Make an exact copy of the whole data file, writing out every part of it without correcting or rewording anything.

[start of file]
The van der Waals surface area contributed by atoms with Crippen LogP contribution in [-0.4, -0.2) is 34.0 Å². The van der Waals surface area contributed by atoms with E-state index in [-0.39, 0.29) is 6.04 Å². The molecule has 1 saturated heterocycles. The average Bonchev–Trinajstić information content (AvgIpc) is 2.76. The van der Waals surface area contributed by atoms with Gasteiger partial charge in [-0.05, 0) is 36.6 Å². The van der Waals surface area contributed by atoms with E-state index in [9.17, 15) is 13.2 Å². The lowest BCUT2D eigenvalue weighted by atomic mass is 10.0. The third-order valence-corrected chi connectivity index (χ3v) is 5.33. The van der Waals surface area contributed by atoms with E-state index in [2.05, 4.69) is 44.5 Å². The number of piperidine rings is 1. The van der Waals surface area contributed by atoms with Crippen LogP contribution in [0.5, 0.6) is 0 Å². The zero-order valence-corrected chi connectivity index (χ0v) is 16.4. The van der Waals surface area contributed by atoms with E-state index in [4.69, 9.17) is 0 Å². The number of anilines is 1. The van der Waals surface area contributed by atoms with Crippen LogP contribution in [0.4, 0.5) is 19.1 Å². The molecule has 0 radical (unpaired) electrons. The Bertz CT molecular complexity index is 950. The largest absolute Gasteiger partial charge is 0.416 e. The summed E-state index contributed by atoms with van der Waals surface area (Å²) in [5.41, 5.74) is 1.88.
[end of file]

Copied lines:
The van der Waals surface area contributed by atoms with Crippen LogP contribution in [-0.4, -0.2) is 34.0 Å². The van der Waals surface area contributed by atoms with E-state index in [-0.39, 0.29) is 6.04 Å². The molecule has 1 saturated heterocycles. The average Bonchev–Trinajstić information content (AvgIpc) is 2.76. The van der Waals surface area contributed by atoms with Gasteiger partial charge in [-0.05, 0) is 36.6 Å². The van der Waals surface area contributed by atoms with E-state index in [9.17, 15) is 13.2 Å². The lowest BCUT2D eigenvalue weighted by atomic mass is 10.0. The third-order valence-corrected chi connectivity index (χ3v) is 5.33. The van der Waals surface area contributed by atoms with E-state index in [2.05, 4.69) is 44.5 Å². The number of piperidine rings is 1. The van der Waals surface area contributed by atoms with Crippen LogP contribution in [0.5, 0.6) is 0 Å². The zero-order valence-corrected chi connectivity index (χ0v) is 16.4. The van der Waals surface area contributed by atoms with E-state index in [4.69, 9.17) is 0 Å². The number of anilines is 1. The van der Waals surface area contributed by atoms with Crippen LogP contribution in [0.4, 0.5) is 19.1 Å². The molecule has 0 radical (unpaired) electrons. The Bertz CT molecular complexity index is 950. The largest absolute Gasteiger partial charge is 0.416 e. The summed E-state index contributed by atoms with van der Waals surface area (Å²) in [5.41, 5.74) is 1.88.